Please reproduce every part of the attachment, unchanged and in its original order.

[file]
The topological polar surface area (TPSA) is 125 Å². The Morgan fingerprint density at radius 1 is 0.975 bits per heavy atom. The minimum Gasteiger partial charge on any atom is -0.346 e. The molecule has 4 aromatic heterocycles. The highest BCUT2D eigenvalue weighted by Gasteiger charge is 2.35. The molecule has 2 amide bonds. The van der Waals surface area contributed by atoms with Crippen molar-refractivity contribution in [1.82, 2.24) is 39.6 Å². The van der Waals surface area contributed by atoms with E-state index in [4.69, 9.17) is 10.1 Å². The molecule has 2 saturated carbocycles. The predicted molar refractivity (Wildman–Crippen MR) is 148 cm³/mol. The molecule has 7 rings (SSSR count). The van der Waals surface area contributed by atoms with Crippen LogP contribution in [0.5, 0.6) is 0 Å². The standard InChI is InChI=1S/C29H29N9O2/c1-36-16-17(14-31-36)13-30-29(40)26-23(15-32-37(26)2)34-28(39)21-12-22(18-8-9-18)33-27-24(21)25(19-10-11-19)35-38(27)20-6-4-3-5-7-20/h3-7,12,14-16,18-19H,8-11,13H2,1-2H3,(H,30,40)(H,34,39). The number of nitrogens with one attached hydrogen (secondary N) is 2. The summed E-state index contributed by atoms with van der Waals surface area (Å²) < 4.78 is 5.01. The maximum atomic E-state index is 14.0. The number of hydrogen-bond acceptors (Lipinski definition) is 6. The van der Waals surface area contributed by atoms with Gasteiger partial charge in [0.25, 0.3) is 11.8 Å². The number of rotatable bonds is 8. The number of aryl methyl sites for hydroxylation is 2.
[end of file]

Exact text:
The topological polar surface area (TPSA) is 125 Å². The Morgan fingerprint density at radius 1 is 0.975 bits per heavy atom. The minimum Gasteiger partial charge on any atom is -0.346 e. The molecule has 4 aromatic heterocycles. The highest BCUT2D eigenvalue weighted by Gasteiger charge is 2.35. The molecule has 2 amide bonds. The van der Waals surface area contributed by atoms with Crippen molar-refractivity contribution in [1.82, 2.24) is 39.6 Å². The van der Waals surface area contributed by atoms with E-state index in [4.69, 9.17) is 10.1 Å². The molecule has 2 saturated carbocycles. The predicted molar refractivity (Wildman–Crippen MR) is 148 cm³/mol. The molecule has 7 rings (SSSR count). The van der Waals surface area contributed by atoms with Crippen LogP contribution in [0.5, 0.6) is 0 Å². The standard InChI is InChI=1S/C29H29N9O2/c1-36-16-17(14-31-36)13-30-29(40)26-23(15-32-37(26)2)34-28(39)21-12-22(18-8-9-18)33-27-24(21)25(19-10-11-19)35-38(27)20-6-4-3-5-7-20/h3-7,12,14-16,18-19H,8-11,13H2,1-2H3,(H,30,40)(H,34,39). The number of nitrogens with one attached hydrogen (secondary N) is 2. The summed E-state index contributed by atoms with van der Waals surface area (Å²) < 4.78 is 5.01. The maximum atomic E-state index is 14.0. The number of hydrogen-bond acceptors (Lipinski definition) is 6. The van der Waals surface area contributed by atoms with Gasteiger partial charge in [0.25, 0.3) is 11.8 Å². The number of rotatable bonds is 8. The number of aryl methyl sites for hydroxylation is 2.